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Karnaugh mapping (K-mapping) is the process of forming a pictorial map used to reduce a Boolean expression, forming a resultant with a fewer number of literals (logical operations) and variables. K-mapping can be similar to drawing a truth table whereby each variable's state is shown in every possible combination with other variables. This way, common variables can be grouped together to optimize the actual equation.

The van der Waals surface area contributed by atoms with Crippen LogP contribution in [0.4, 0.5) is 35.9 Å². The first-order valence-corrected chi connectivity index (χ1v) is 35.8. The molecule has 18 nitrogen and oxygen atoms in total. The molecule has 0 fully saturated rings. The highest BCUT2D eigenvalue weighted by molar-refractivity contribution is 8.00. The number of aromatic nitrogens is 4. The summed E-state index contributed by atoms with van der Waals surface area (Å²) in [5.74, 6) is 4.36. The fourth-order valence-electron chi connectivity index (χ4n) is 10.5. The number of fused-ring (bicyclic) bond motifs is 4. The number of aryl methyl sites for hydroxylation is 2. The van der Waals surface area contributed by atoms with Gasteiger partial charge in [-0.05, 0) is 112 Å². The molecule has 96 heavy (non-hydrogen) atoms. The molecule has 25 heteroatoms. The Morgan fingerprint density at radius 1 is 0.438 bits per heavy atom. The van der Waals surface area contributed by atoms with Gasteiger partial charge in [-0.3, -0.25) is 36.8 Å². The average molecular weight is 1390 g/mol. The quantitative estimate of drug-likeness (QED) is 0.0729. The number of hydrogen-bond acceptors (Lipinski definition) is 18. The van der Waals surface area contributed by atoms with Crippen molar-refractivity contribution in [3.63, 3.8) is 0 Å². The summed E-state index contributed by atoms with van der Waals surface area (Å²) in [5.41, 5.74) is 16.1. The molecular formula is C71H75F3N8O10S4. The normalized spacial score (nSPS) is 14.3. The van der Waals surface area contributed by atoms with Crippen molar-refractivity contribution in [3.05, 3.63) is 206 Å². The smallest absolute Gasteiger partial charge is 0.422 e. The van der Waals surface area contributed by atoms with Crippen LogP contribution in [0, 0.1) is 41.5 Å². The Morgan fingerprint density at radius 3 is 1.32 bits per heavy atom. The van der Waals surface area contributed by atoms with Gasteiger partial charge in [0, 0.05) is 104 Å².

Maurice Karnaugh devised the Karnaugh mapping technique in 1953. It involves the grouping of expressions with conjoint terms and literals together, hence eliminating unwanted variables, to get an optimized resulting function. K-mapping is most used where the number of variables involved are to be minimized. Similarly, the number of operations can also be reduced using K-mapping. The expression can be depicting a real-time situation problem or case studies. Expressions involving five to six variables are comparatively tough but realizable, whereas expressions having seven or more variables are very difficult (if not impossible) to optimize using K-mapping.